Gaining an edge with a preemptive data strategy

More effective use of information at their disposal can help community and regional banks deliver a personalized customer experience.

Community and regional financial institutions have often lagged behind other industries in their efforts to collect and use data. But even as they recognize the need to build a data strategy to attract and retain customers, they also face headwinds from big banks with greater development resources and from technology companies hoping to fill the data void.

They may not have the same resources as a large bank, but there are ways to optimize the power of the information at their disposal. In today’s competitive environment, it’s critical to determine how to leverage data to improve the customer experience with insights such as engagement analytics, spending patterns and benchmark comparisons with competitors.

Solutions currently exist that feature dashboards with plenty of data, yet these solutions fall short in terms of making data actionable or easily consumable. Offered by nonbank vendors, these solutions rely on financial institutions or digital-banking providers to source their data. This limits their insights to customer transaction data and demographics.

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Digital-banking providers have access to more robust financial data points—such as payments data and information about customer interactions online and via mobile apps—than do data technology firms, enabling them to provide a more complete view of a customer’s financial data set.

As the market for data solutions matures, technology is moving beyond today’s dashboards and insight analysis to more robust data intelligence solutions with flexible, autonomous features. These features include:

  • A portal to discover answers to important questions about everything from operations to customer experience, while also providing the guidance and tools needed to act on these insights.
  • A platform with direct access to key data sets that allows institutions to connect custom data and build their own insights, dashboards and reports. This should not be a technical tool for developers but rather a visual tool that provides nontechnical individuals with a simple drag-and-drop interface.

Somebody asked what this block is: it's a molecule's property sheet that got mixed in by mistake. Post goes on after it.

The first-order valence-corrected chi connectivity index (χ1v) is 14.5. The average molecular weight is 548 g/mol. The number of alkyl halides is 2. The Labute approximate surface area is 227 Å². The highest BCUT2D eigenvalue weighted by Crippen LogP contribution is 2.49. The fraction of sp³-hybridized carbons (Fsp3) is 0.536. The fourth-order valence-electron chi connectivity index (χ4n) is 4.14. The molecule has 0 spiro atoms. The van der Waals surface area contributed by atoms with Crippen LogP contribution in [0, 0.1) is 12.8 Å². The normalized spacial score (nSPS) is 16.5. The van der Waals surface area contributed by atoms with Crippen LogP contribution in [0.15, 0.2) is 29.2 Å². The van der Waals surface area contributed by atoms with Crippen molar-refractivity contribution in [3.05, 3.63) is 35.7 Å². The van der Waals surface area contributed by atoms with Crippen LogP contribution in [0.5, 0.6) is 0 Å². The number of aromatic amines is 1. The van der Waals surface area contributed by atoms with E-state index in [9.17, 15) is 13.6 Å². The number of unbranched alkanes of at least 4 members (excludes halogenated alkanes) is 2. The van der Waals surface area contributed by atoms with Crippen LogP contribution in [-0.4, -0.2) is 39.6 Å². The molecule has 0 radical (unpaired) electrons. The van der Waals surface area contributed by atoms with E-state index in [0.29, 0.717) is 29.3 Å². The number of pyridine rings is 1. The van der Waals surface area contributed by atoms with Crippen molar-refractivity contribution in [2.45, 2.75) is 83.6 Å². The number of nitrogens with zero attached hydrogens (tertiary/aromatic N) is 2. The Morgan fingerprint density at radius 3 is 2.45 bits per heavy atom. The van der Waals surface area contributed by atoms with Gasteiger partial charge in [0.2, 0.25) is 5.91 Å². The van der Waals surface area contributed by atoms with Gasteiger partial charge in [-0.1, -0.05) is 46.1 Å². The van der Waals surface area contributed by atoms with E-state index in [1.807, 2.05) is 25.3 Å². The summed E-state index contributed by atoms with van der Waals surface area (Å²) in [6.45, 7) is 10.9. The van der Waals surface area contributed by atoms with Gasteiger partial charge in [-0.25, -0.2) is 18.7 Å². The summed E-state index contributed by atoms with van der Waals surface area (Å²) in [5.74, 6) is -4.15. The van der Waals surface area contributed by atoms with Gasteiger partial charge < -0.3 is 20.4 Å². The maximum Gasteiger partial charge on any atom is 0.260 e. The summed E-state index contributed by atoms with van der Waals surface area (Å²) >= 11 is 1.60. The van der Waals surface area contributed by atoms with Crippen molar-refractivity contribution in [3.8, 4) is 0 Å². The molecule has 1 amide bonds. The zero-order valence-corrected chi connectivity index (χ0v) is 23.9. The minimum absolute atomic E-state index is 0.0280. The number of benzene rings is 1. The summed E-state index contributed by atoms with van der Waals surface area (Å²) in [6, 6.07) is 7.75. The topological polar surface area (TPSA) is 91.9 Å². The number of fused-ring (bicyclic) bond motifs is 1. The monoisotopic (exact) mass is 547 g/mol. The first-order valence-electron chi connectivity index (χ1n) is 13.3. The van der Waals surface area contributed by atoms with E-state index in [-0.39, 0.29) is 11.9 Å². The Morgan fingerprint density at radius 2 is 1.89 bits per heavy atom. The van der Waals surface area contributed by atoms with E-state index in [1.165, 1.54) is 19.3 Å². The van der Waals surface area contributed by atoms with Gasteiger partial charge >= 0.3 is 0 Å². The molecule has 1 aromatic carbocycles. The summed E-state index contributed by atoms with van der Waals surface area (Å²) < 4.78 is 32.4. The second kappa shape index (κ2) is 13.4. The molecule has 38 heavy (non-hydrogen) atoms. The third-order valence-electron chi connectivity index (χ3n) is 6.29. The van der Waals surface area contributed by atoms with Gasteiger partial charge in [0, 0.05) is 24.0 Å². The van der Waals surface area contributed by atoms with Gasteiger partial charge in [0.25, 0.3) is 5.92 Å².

• A marketplace that will allow institutions to extend the depth of data analysis by bringing in data from various sources, including other business or marketing tools, external data providers or simple downstream applications that use the data portal as a source.
  • Access to event feeds that can help build advanced process automations. Essentially, this results in a feed of events originating from customer actions, changes in key metrics or market events that can be harnessed as a trigger in an automation flow.
  • User-facing analytics solutions that can enhance a digital banking platform with personalized interfaces and intelligent, analytics-driven features to build a more intuitive experience for customers.

Typically, only the largest banks choose to create their own data solutions. Although smaller institutions gain autonomy with this approach, they take on additional tasks to cleanse and warehouse data, not to mention the need to build out dashboards and reporting tools. This proposal is both costly and resource intensive.

Another option is to partner with a third-party data technology provider, although few of today’s data technology companies offer insightful dashboards and analysis. While they can analyze transaction data and customer demographics to derive insights, their interfaces typically don’t allow a deeper dive into financial data. What’s more, these nonbank companies depend on a financial institution or fintech to source the data, which provides an incomplete customer picture.

Financial institutions can benefit from a solution that strikes a balance between these alternatives—partnering with a digital-banking provider that provides innovative back-end data technology as well as a robust set of financial data to feed insights. This approach offers the ability for community and regional institutions to create their own analysis and dashboards while delegating the data mining and maintenance.

A good data strategy will help banks recognize what customers want and allow them to act quickly on those insights. When committing to developing a data strategy, they can set themselves apart from competitors by delivering a personalized customer experience.

Ajay John is product manager, data intelligence at Apiture.

Learn how financial services organizations can use data to create strong relationships and enhance other business opportunities in the BAI Executive Report, “The power of data: How banks and credit unions can put it to work.”